Customer Service - Difficult Customers


A customer unwilling to listen to what you have to say is a difficult customer. The unwillingness to listen could be due to anger, frustration, impatience, indecisiveness or talkativeness.

Remember that you can never offer a solution to an angry or frustrated customer. You can never offer a solution to an angry or frustrated customer. So your first priority when dealing with difficult customers is to calm them down.

Difficult Customers

Here is a list of some of the ways you can take to calm the angry customers down −

  • Listen to the complaint patiently

  • Never interrupt the customer

  • Allow the customer to vent her anger or frustration completely

  • Remain calm and control your own feelings

  • Be polite and at your best behavior

Setting Your Limits

As a customer service professional you will have to frequently deal with customers who are difficult to handle in some way or the other. To maintain your professionalism at all times, know your limits to dealing with difficult customers. These limits could be set according to level of complexity of the problem, degree of hostility from the customer or time duration for which you have been dealing with the same customer.

Once you know your limits, it is important to convey this to your colleagues as well as supervisor. This will enable them to judge the right time to intervene.

Understand When to Escalate

When dealing with difficult customers, do not get carried away. Be aware of your conversation and actions dispassionately, without emotions. This will help you recognize when you need to escalate the problem to your supervisor or someone higher up. Here are some reasons when you should escalate −

  • You have crossed your personal limit of handling a difficult customer

  • Someone else has more experience in dealing with such scenario

  • The customer insists on talking with someone else or more senior

Remember that as long as you have done all you could do, escalation does not mean that you have failed in doing your job. Customer service is a team effort and the team as a whole should be able to satisfy each customer.

Dealing with Vulgarity

As a customer service professional you can expect to come across vulgar customers too. If the vulgarity is on mail, you can choose to ignore it. However, if you are forced to give a response, keep these points in mind −

  • Problem lies with the customer, not you

  • Politely but firmly request the customer to stop his behavior immediately

  • If you feel unable to handle and there is no one else to step in, you can terminate the conversation after informing the customer

  • Flag the customer in the database so that if he calls again, the person handling him will be prepared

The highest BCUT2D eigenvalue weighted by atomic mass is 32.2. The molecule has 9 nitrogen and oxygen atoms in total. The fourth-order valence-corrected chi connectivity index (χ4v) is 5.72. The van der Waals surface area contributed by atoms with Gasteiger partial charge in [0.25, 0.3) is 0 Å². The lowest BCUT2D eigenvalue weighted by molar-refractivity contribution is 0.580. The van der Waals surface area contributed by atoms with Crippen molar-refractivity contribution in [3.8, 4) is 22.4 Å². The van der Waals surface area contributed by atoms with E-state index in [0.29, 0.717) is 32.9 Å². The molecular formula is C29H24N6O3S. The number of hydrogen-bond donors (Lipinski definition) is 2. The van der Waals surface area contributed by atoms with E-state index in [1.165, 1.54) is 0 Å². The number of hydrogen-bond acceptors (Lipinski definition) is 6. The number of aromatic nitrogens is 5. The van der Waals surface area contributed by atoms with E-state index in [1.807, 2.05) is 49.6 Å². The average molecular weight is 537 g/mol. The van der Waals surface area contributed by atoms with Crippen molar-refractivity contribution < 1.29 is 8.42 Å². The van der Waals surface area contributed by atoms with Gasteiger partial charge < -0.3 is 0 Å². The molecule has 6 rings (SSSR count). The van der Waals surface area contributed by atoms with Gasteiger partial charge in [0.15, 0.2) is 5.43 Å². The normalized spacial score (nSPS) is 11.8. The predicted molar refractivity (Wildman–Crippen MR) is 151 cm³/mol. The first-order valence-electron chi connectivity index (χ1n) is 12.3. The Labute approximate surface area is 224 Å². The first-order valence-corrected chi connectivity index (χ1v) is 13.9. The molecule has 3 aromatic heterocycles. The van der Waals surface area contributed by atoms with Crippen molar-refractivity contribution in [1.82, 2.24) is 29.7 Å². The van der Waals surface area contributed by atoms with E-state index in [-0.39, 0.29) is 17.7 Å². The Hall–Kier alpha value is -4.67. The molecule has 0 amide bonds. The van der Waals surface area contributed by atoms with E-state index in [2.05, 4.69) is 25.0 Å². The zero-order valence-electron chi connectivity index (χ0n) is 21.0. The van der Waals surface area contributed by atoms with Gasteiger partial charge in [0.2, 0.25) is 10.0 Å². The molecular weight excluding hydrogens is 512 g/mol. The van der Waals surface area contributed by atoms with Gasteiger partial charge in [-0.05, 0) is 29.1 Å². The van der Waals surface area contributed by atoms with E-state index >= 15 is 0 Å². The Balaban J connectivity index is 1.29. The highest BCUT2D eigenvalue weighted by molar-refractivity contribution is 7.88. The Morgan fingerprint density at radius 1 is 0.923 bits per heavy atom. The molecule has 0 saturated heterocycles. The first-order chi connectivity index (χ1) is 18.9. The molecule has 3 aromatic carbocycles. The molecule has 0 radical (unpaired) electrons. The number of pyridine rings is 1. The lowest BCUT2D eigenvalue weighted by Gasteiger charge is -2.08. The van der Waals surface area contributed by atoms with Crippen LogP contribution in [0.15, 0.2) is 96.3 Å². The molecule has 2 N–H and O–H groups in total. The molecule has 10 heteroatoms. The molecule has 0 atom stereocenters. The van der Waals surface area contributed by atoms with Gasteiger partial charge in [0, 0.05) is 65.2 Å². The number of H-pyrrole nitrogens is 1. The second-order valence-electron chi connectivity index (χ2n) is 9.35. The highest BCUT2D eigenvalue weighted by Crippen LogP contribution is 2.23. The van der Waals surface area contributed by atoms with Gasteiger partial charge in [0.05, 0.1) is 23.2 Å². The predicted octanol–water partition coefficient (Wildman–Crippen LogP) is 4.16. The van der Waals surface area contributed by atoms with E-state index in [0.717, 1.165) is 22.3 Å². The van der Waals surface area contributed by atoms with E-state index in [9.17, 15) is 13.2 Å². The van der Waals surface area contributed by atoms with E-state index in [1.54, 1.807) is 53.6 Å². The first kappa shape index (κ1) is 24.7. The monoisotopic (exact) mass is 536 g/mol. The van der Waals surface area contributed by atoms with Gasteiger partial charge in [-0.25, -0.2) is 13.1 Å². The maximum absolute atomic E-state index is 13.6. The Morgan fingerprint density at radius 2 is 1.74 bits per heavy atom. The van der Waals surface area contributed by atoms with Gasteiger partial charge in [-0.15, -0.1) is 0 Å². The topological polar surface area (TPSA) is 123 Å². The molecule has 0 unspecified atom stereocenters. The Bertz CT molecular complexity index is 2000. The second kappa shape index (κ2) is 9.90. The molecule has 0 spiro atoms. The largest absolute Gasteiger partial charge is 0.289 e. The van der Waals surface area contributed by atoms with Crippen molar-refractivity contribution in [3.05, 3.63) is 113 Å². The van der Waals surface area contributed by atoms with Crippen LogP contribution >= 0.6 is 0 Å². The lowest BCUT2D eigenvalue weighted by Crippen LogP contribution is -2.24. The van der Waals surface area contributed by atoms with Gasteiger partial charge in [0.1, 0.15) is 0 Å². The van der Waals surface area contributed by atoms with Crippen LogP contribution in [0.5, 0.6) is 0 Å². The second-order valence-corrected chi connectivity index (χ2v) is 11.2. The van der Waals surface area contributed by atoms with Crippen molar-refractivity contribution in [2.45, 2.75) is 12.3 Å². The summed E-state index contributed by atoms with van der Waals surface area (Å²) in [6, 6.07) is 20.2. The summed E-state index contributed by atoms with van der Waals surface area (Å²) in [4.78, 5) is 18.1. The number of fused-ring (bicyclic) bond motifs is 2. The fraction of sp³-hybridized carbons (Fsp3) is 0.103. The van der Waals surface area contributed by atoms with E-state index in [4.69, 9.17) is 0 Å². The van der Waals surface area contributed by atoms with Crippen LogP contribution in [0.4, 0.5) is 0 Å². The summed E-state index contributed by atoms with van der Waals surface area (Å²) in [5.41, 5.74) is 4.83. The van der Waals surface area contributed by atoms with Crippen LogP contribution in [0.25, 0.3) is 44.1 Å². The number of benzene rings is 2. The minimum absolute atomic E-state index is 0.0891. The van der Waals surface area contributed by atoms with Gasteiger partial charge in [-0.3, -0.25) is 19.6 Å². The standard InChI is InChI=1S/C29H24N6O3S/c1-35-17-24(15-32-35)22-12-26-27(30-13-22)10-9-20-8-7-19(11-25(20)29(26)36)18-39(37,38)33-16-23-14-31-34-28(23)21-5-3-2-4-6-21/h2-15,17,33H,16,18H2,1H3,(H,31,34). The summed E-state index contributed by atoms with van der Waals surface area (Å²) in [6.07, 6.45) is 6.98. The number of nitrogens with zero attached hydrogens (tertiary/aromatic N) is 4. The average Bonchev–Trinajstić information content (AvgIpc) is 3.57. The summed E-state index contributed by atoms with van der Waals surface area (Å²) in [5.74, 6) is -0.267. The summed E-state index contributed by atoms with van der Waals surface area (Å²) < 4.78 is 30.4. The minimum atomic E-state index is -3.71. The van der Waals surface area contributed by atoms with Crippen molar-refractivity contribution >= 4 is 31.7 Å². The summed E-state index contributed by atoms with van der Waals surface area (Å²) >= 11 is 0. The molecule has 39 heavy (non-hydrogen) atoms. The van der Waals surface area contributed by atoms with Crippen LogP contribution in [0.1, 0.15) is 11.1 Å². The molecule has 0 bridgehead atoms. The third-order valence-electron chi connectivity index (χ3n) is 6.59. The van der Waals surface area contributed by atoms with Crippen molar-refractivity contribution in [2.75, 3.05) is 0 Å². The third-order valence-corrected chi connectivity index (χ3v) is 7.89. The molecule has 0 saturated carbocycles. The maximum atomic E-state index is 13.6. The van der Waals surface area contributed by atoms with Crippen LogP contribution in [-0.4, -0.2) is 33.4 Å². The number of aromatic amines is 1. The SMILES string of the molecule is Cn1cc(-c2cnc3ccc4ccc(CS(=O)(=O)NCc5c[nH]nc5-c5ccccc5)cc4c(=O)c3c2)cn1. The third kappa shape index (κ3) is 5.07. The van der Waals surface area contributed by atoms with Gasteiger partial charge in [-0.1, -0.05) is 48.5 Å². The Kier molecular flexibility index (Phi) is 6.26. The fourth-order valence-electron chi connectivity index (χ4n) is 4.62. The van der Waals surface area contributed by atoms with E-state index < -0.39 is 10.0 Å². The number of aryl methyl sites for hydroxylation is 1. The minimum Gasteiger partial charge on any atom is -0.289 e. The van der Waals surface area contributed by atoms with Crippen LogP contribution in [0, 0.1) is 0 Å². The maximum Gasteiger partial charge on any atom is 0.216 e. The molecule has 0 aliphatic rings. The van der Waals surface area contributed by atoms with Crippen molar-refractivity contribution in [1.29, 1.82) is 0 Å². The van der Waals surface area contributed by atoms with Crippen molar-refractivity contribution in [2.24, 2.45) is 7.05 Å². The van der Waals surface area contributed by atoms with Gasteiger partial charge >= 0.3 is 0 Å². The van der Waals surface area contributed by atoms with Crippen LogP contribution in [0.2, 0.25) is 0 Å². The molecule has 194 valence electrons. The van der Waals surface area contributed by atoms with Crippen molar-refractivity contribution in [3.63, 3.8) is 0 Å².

Coping with Insults

Never take any insult personally. Remember that you are a representative of the company and the customer also treats you as such. In case of e-mail, you can simply choose to ignore the mail. But in telephonic, chat or face-to-face scenario you have to respond. Here are some tips to guide you through such situation −

  • Be polite but firm in requesting the customer to stop verbal abuse

  • Never retaliate with insult or get angry

  • If you feel unable to handle and there is no one else to step in, you can terminate the conversation after informing the customer

Dealing with Legal and Physical Threats

Legal and physicals threats are a reality for customer service professionals. These are some guidelines for dealing with them professionally −

  • Don’t take threats personally

  • Understand that you have no control over what the customer does

  • Give a patient hearing to the customer even after he has threatened

  • Try to solve the problem and satisfy

  • Report the threat to the right people

  • You must do your job irrespective of indecent behavior shown by the customer

  • If the customer follows up with the threats, be ready to assist the legal team in every way you can

Managing Your Emotions (De-escalating Your Anger)

Dealing with a difficult customer can be emotionally draining. It can cause you to get angry yourself. However, you cannot remain angry for long because you have the next customer to deal with, who is entitled to your best behavior.

Managing Your Emotions

Here are some tips to de-escalate your anger after you have finished with the customer −

  • Take deep breaths to calm yourself

  • If possible, talk to someone and vent your anger

  • Do not dwell on the issue and move on

Take a small break and have a tea, coffee, snack, or something else to take your mind off your last customer.

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